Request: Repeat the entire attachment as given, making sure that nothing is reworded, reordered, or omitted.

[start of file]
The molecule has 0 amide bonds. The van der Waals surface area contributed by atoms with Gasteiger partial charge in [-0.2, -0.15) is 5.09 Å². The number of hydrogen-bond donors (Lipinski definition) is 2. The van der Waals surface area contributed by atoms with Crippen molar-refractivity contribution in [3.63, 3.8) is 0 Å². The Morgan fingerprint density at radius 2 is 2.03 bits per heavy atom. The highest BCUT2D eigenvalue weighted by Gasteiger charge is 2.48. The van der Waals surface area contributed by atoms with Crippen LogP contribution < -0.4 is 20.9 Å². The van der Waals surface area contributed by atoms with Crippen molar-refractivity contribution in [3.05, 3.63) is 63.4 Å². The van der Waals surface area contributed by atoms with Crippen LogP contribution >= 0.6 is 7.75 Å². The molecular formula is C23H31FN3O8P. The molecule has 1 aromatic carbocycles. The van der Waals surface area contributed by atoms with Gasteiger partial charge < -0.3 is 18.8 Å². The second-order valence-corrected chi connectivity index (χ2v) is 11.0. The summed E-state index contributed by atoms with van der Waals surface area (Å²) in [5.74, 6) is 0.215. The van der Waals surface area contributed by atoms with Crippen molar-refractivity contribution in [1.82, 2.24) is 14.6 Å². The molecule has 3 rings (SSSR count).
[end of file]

The molecule has 0 amide bonds. The van der Waals surface area contributed by atoms with Gasteiger partial charge in [-0.2, -0.15) is 5.09 Å². The number of hydrogen-bond donors (Lipinski definition) is 2. The van der Waals surface area contributed by atoms with Crippen molar-refractivity contribution in [3.63, 3.8) is 0 Å². The Morgan fingerprint density at radius 2 is 2.03 bits per heavy atom. The highest BCUT2D eigenvalue weighted by Gasteiger charge is 2.48. The van der Waals surface area contributed by atoms with Crippen LogP contribution < -0.4 is 20.9 Å². The van der Waals surface area contributed by atoms with Crippen molar-refractivity contribution in [3.05, 3.63) is 63.4 Å². The van der Waals surface area contributed by atoms with Crippen LogP contribution >= 0.6 is 7.75 Å². The molecular formula is C23H31FN3O8P. The molecule has 1 aromatic carbocycles. The van der Waals surface area contributed by atoms with Gasteiger partial charge < -0.3 is 18.8 Å². The second-order valence-corrected chi connectivity index (χ2v) is 11.0. The summed E-state index contributed by atoms with van der Waals surface area (Å²) in [5.74, 6) is 0.215. The van der Waals surface area contributed by atoms with Crippen molar-refractivity contribution in [1.82, 2.24) is 14.6 Å². The molecule has 3 rings (SSSR count).